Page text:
Thursday, October 21, 2010
Wednesday, April 22, 2009
Asian Americans Increasingly Favorable of U.S.
Washington, D.C. - Public attitudes toward Asian Americans in the United States are increasingly positive, according to a recent report. Citing the survey, Chinese language newspaper World Journal reports that only 9 percent of the general population interviewed said they would not elect an Asian American as the US President, compared to 23 percent in the same survey done in 2001.
However, the survey also shows that 45 percent of the general population believe Asian Americans are more loyal to their countries of ancestry than to the United States, increase from 37 percent in 2001. Community leaders and academic professionals believe that China’s uprising power help post questions on Asian Americans’ loyalty, but the fact that President Obama got elected last year strengthens the belief on minorities’ political influence.
The survey was commissioned by Committee of 100’s (C-100), a Chinese American organization is committed to improving interracial relations. A full report is available at www.Committee100.org.
-World JournalThere's something really wrong this info, I just can't really articulate it.
Saturday, April 4, 2009
Nine of us from UIC [not all from AACC, but all are certainly, at least on some level, friends of the program, or friends of AARCC] have made it to the Midwest Asian American Student Union in Ann Arbor, Michigan.
But anyway, we were unable to make any of the festivities for the opening day of the conference. Tomorrow we will be taking in workshops, headlining speakers, and likely other things as well. I'm personally very excited about Ashwin Madia, the morning speaker. I'm currently unsure of my workshop selection, but I will no doubt be reporting on it later.
Look out for other updates from MAASU attendees within the next couple of days! For now, here's a link drop:
Secret Identities: The Asian American Superhero Anthology is out now! Parry Shen, Jeff Yang, and Keith Chow stopped by UIC earlier this week as part of their book tour, and I can say that it's quite a read. Check out if they're coming to your campus, or to your city, and go see them! They're great guys, and they put together a great anthology.
Chicago Asian American Film Festival, running from now until April 16. Check out a movie, I think we will.
Asian American Institute in Chicago is soliciting applications for its Impact Fellows Program. As a participant in the program two years ago, I can personally say that it's a great experience.
If you're around the University of Illinois-Chicago, check out any of the events during Asian American Awareness Month!
Speaking of UIC, if you clicked on that link up there it took you to a page on the Asian American Resource and Cultural Center website. Turns out, they're hiring for the 2009-2010 school year! You could have my job! Whoa! Go check it out.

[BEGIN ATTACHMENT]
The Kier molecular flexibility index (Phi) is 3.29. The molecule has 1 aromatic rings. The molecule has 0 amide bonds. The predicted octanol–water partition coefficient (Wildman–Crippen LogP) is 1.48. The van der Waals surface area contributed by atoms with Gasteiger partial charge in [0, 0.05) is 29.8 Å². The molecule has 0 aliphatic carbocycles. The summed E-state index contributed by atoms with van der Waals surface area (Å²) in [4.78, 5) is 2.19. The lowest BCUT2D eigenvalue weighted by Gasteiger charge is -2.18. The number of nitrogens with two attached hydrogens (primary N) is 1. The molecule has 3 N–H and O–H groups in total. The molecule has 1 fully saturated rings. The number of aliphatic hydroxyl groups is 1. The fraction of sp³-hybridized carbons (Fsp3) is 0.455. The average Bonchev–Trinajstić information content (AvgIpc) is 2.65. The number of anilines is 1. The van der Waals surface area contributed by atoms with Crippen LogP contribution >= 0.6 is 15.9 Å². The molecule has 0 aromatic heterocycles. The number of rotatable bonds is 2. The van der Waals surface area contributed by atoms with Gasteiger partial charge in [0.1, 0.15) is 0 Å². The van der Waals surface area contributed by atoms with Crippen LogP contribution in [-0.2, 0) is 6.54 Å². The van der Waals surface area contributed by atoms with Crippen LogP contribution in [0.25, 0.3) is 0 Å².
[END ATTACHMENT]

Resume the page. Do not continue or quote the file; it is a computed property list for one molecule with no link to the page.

Ok, that's all for tonight. I'm out for now, but keep an eye out for MAASU updates throughout the weekend. Time to try and get some sleep so I'm not zonked out through the whole day tomorrow.
Friday, February 13, 2009
COMMEMORATING THE JAPANESE AMERICAN INTERNMENT DURING WORLD WAR II
February 15, 2009
Chicago History Museum
1601 North Clark Street
An event commemorating the World War II internment of Japanese Americans will be held at the Chicago History Museum on Sunday, February 15, 2009 at 2pm*. This Day of Remembrance is annually sponsored by major organizations in the Japanese American community in Chicago.
On February 19, 1942, President Franklin Roosevelt signed Executive Order 9066, which led to the forcible internment of approximately 120,000 Japanese Americans in concentration camps during World War II. The Day of Remembrance program will recognize former internees who testified about their experiences before a federal commission hearing held in Chicago in 1981. The program will feature the recollection of these individuals, a new video on the hearings and a panel of young people who will reflect on this history.
The Day of Remembrance is sponsored by the Japanese American Citizens League, Japanese American Service Committee and the Chicago Japanese American Historical Society. Free admission and open to the public.
Tuesday, February 10, 2009
Miley Cyrus says:
"I want to thank all of my fans for their support not only this week, but always! I really wanted to stress how sorry I am if the photo of me with my friends offended anyone. I have learned a valuable lesson from this and know that sometimes my actions can be unintentionally hurtful. I know everything is a part of GOD's ultimate plan, and mistakes happen so that eventually I will become the woman he aspires me to be. Peace and love, Miles"
I think one of the things that I've learned growing up and doing stupid shit, as well as what I've learned in observing politics, is that apologies that start "I'm sorry if..." are different than apologies that start "I'm sorry for...", in the sense that apologies that start the way of the former don't really mean much. I think the "if" implies that, somehow, the person who is being apologized to is a little abnormal, because the act is not something that should always be apologized for. "If you're offended, then I'm sorry." It's a qualified apology.
To actually apologize "for" doing something removes that sort of air of fucked-up-itude on the part of the person being apologized to. "I'm sorry for offending you", I think, means that the person making the apology takes some sort of level of accountability. Something like that. Not that she would know the difference, and honestly, I would be surprised if Disney knew the difference, but yeah, there's something.
Info via Idolator.